On the rise and busy most of the year, the In The Whale members have been working hard toward a shared dream. Nate Valdez and Eric Riley, the punk rock duo, have been restless in their battle to be heard. From SXSW, to a full summer tour, cutting a new EP and then Lollapalooza, they are finally getting the exposure they deserve.
They might be playing on bigger stages now, but they haven’t always been used to the big crowds of people. Both of the guys are from small towns, but Nate is coming from a much smaller town than you may think. Las Animas, Colorado, a town with a population of about 2,400 people, is where it all started for Nate. He grew up with no one to show him a huge variety of music, he had to find it on his own.
“I didn’t have older siblings to show me music and In my part of the Arkansas Valley, not very much music was coming through, but when it did, it was punk bands,” Valdez explained. “I basically learned about music by listening to stuff that everyone told me not to listen to. They’d say ‘don’t listen to Dead Kennedys, it’ll make you hate Jesus.’ So, I was like oh man, I’m going to listen to Dead Kennedys.”
Nate’s side of the influence for the band is heavy in a punk style that he is used to because of his childhood, but he has experimented with music throughout the years. Nate and Eric have really combined much more than genres, they have combined their attitudes and style to form what they call “eargasm.” If you check out their Facebook page, they list the description of the band as “The Kenny Powers of Music,” which is an example of the kind of fun this band likes to have.
The other half of In The Whale is from Harlingen, Texas. Eric’s home town, located at the southern tip of Texas, might not be quite as small: 66,000 people live there. So, after shifting around between states, Riley finally settled in Greeley.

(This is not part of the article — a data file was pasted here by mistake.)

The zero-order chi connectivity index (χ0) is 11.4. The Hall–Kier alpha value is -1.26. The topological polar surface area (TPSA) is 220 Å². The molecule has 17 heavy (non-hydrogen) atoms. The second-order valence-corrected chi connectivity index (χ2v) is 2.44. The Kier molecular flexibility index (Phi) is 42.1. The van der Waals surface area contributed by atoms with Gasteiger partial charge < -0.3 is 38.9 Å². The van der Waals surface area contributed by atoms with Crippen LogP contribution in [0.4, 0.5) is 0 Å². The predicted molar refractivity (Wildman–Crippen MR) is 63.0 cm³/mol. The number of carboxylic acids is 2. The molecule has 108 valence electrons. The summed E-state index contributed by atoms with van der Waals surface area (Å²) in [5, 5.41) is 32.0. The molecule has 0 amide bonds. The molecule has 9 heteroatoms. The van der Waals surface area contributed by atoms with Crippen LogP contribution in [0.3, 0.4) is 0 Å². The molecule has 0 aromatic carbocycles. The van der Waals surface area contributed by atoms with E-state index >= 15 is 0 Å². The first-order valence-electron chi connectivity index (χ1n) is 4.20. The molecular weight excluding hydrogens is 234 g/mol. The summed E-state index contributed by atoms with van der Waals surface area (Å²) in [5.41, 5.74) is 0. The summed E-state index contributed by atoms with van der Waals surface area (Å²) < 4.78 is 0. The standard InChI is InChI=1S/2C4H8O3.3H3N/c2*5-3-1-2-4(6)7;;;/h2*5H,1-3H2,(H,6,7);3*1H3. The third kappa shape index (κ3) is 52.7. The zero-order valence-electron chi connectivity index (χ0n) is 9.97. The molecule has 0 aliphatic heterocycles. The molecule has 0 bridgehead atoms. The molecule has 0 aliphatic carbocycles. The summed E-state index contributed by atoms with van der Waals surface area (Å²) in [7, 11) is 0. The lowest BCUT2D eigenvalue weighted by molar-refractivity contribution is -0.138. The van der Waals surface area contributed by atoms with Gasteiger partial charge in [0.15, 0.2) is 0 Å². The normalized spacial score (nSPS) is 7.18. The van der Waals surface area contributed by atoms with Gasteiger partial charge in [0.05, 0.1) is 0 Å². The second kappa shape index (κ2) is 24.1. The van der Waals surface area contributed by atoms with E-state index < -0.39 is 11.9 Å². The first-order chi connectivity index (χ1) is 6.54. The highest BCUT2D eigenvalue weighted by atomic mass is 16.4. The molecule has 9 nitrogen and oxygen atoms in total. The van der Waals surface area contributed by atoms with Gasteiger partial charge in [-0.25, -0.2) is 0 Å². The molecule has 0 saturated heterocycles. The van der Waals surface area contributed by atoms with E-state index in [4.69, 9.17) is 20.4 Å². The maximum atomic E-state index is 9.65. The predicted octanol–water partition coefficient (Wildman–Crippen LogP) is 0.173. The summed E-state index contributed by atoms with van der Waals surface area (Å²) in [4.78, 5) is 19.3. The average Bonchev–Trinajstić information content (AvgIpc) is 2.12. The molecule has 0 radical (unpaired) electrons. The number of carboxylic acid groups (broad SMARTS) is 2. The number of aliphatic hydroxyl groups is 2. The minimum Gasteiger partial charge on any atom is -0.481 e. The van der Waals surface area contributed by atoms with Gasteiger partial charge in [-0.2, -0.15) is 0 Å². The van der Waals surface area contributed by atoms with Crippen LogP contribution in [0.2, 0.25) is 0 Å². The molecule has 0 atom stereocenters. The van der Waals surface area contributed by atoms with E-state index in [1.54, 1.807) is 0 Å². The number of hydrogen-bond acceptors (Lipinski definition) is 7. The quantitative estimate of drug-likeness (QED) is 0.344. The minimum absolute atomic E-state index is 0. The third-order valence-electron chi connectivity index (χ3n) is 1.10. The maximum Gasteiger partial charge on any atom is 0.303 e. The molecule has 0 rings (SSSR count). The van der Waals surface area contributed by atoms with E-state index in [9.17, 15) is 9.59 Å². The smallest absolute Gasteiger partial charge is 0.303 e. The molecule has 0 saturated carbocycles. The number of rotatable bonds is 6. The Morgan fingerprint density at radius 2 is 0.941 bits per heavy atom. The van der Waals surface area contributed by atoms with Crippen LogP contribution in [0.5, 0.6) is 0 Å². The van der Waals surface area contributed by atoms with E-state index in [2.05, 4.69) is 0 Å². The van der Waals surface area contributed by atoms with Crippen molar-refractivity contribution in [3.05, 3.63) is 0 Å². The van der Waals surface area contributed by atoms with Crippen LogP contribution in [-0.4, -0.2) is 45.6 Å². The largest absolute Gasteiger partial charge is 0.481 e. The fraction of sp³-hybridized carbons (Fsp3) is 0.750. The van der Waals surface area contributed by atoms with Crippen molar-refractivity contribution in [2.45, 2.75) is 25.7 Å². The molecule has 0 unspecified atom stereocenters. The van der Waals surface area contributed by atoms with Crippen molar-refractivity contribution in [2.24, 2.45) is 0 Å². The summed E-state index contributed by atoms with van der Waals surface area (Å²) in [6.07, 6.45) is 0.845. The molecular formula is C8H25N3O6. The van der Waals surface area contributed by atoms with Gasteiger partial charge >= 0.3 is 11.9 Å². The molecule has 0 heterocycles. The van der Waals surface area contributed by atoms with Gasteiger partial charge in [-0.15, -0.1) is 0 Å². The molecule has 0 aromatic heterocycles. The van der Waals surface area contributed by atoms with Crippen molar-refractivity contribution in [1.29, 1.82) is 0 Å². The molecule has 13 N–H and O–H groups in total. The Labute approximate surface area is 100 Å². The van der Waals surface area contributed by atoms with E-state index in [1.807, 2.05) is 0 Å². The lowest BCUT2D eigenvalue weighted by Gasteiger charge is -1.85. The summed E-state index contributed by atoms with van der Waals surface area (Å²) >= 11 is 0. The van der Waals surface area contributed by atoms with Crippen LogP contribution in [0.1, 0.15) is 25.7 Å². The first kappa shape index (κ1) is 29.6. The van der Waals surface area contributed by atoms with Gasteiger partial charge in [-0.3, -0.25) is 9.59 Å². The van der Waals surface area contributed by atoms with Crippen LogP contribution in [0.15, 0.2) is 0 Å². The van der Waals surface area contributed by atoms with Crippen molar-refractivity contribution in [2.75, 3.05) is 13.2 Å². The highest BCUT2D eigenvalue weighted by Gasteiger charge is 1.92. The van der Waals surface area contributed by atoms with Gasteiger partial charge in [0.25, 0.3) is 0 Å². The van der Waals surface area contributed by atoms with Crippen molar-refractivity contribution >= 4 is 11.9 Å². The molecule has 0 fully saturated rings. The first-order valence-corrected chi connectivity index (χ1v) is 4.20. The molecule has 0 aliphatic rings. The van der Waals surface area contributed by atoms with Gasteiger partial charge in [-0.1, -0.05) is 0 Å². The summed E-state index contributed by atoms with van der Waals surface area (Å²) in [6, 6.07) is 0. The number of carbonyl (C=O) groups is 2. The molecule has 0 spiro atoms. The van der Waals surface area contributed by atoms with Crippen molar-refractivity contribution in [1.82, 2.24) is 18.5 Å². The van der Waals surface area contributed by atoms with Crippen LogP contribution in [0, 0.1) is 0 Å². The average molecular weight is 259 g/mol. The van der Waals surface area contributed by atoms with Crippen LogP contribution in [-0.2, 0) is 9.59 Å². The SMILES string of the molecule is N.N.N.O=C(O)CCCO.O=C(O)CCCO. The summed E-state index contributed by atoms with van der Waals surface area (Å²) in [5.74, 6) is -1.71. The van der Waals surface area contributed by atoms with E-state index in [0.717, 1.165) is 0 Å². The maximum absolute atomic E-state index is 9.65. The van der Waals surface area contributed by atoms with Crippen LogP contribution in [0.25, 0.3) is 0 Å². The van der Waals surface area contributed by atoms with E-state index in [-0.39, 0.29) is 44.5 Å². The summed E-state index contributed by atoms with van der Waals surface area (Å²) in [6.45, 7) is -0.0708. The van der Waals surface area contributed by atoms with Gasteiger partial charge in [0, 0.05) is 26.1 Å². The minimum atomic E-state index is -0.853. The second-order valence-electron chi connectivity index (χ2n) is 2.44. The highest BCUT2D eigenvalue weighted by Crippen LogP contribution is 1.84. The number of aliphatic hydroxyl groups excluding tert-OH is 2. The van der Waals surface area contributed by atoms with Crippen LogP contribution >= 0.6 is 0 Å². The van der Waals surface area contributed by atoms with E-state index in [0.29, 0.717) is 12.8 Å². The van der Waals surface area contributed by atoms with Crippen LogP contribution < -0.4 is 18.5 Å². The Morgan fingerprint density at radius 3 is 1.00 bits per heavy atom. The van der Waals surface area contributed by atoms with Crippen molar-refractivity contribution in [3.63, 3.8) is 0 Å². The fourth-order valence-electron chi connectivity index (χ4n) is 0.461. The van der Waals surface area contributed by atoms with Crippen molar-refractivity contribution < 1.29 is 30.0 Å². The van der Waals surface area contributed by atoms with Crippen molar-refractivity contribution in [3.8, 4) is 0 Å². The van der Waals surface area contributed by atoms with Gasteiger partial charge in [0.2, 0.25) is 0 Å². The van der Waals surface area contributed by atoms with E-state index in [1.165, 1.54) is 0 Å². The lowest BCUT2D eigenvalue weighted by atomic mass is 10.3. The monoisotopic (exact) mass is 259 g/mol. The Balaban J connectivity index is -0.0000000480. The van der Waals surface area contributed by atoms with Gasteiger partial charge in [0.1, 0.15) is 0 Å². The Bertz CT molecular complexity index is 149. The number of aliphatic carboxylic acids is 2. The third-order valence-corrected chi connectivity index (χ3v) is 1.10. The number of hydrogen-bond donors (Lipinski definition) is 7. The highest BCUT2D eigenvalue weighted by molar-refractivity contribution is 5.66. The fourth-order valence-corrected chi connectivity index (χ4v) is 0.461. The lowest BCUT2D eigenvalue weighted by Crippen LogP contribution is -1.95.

This is where the In The Whale story starts. Nate quickly made his way out of Las Animas after graduating from high school and went to school at the University of Northern Colorado. After some time being involved with the music scene, outside of concentrating on his studies, he kept on running into Eric and things just started to fall into place.
That was when Nate decided to go to Eric with a demo he had recorded as a solo artist and he loved it. The acoustic sets that Nate used to do sound a lot different now. With Eric on the drums, playing heavy and fast-paced drum patterns, it doesn’t get anymore rock ‘n’ roll than what they create when Nate comes in blazing with his aggressive, yet unique, style of vocals. The loud and “in your face” approach has worked out very well for them. They managed to take a punk style, that has kind of died down over the last decade, and smashed it together with a twist of alternative and post-hardcore.
They started doing some shows for fun and it didn’t take them long to permanently commit to what they were able to create together. This is what also led to the creation of the band.
It was all because of an incident with an ex-girlfriend. Before Nate recorded the demo, he had a girlfriend, and, you guessed it, their story didn’t end with a happily ever after. She went away to study abroad and came back engaged, with Nate under the impression that they were still together.